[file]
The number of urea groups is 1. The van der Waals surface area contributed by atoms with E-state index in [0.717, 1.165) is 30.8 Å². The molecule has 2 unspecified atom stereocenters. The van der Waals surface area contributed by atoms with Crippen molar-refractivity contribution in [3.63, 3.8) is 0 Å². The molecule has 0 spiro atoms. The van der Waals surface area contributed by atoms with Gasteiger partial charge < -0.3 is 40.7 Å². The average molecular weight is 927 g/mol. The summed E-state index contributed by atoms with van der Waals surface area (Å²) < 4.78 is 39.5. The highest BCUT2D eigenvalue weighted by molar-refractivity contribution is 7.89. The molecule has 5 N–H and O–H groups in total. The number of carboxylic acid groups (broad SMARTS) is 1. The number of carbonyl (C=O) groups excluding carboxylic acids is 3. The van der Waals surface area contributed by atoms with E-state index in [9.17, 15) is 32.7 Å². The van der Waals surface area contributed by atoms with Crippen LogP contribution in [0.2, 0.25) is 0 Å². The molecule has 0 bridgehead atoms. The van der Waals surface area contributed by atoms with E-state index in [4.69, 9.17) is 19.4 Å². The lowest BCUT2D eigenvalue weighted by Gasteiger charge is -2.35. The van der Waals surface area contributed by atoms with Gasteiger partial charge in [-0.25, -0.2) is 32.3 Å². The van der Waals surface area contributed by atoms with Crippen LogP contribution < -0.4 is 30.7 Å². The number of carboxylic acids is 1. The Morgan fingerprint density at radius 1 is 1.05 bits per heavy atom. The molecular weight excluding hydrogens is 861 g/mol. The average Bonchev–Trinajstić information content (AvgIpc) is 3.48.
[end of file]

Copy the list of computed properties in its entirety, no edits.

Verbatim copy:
The number of urea groups is 1. The van der Waals surface area contributed by atoms with E-state index in [0.717, 1.165) is 30.8 Å². The molecule has 2 unspecified atom stereocenters. The van der Waals surface area contributed by atoms with Crippen molar-refractivity contribution in [3.63, 3.8) is 0 Å². The molecule has 0 spiro atoms. The van der Waals surface area contributed by atoms with Gasteiger partial charge < -0.3 is 40.7 Å². The average molecular weight is 927 g/mol. The summed E-state index contributed by atoms with van der Waals surface area (Å²) < 4.78 is 39.5. The highest BCUT2D eigenvalue weighted by molar-refractivity contribution is 7.89. The molecule has 5 N–H and O–H groups in total. The number of carboxylic acid groups (broad SMARTS) is 1. The number of carbonyl (C=O) groups excluding carboxylic acids is 3. The van der Waals surface area contributed by atoms with E-state index in [9.17, 15) is 32.7 Å². The van der Waals surface area contributed by atoms with Crippen LogP contribution in [0.2, 0.25) is 0 Å². The molecule has 0 bridgehead atoms. The van der Waals surface area contributed by atoms with E-state index in [4.69, 9.17) is 19.4 Å². The lowest BCUT2D eigenvalue weighted by Gasteiger charge is -2.35. The van der Waals surface area contributed by atoms with Gasteiger partial charge in [-0.25, -0.2) is 32.3 Å². The van der Waals surface area contributed by atoms with Crippen LogP contribution < -0.4 is 30.7 Å². The number of carboxylic acids is 1. The Morgan fingerprint density at radius 1 is 1.05 bits per heavy atom. The molecular weight excluding hydrogens is 861 g/mol. The average Bonchev–Trinajstić information content (AvgIpc) is 3.48.